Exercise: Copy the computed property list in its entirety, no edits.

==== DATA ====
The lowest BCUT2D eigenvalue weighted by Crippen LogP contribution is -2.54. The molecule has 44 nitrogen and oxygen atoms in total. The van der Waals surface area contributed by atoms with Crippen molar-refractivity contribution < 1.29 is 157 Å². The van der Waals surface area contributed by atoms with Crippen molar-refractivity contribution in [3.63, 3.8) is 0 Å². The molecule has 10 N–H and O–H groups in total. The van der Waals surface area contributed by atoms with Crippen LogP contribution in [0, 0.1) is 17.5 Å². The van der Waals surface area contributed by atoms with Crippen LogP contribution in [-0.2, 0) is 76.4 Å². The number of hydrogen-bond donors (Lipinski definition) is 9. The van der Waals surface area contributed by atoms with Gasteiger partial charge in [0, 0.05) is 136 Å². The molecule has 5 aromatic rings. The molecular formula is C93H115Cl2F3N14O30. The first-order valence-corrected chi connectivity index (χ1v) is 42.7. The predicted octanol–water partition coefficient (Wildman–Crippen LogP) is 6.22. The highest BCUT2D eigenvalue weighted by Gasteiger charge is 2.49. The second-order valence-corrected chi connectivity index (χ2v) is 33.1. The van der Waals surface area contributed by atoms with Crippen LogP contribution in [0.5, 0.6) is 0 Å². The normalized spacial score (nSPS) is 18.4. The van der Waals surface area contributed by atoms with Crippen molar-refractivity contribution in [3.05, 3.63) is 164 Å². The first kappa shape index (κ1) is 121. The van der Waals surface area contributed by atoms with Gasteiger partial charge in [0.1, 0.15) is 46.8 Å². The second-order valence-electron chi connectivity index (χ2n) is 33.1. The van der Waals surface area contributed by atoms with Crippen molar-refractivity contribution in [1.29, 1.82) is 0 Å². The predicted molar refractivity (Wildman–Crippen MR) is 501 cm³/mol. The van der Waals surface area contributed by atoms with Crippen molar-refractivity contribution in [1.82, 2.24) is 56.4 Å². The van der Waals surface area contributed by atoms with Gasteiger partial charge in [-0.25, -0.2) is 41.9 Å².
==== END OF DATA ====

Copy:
The lowest BCUT2D eigenvalue weighted by Crippen LogP contribution is -2.54. The molecule has 44 nitrogen and oxygen atoms in total. The van der Waals surface area contributed by atoms with Crippen molar-refractivity contribution < 1.29 is 157 Å². The van der Waals surface area contributed by atoms with Crippen molar-refractivity contribution in [3.63, 3.8) is 0 Å². The molecule has 10 N–H and O–H groups in total. The van der Waals surface area contributed by atoms with Crippen LogP contribution in [0, 0.1) is 17.5 Å². The van der Waals surface area contributed by atoms with Crippen LogP contribution in [-0.2, 0) is 76.4 Å². The number of hydrogen-bond donors (Lipinski definition) is 9. The van der Waals surface area contributed by atoms with Gasteiger partial charge in [0, 0.05) is 136 Å². The molecule has 5 aromatic rings. The molecular formula is C93H115Cl2F3N14O30. The first-order valence-corrected chi connectivity index (χ1v) is 42.7. The predicted octanol–water partition coefficient (Wildman–Crippen LogP) is 6.22. The highest BCUT2D eigenvalue weighted by Gasteiger charge is 2.49. The second-order valence-corrected chi connectivity index (χ2v) is 33.1. The van der Waals surface area contributed by atoms with Crippen LogP contribution in [0.5, 0.6) is 0 Å². The normalized spacial score (nSPS) is 18.4. The van der Waals surface area contributed by atoms with Crippen molar-refractivity contribution in [3.05, 3.63) is 164 Å². The first kappa shape index (κ1) is 121. The van der Waals surface area contributed by atoms with Gasteiger partial charge in [0.1, 0.15) is 46.8 Å². The second-order valence-electron chi connectivity index (χ2n) is 33.1. The van der Waals surface area contributed by atoms with Crippen molar-refractivity contribution in [1.29, 1.82) is 0 Å². The predicted molar refractivity (Wildman–Crippen MR) is 501 cm³/mol. The van der Waals surface area contributed by atoms with Crippen molar-refractivity contribution in [1.82, 2.24) is 56.4 Å². The van der Waals surface area contributed by atoms with Gasteiger partial charge in [-0.25, -0.2) is 41.9 Å².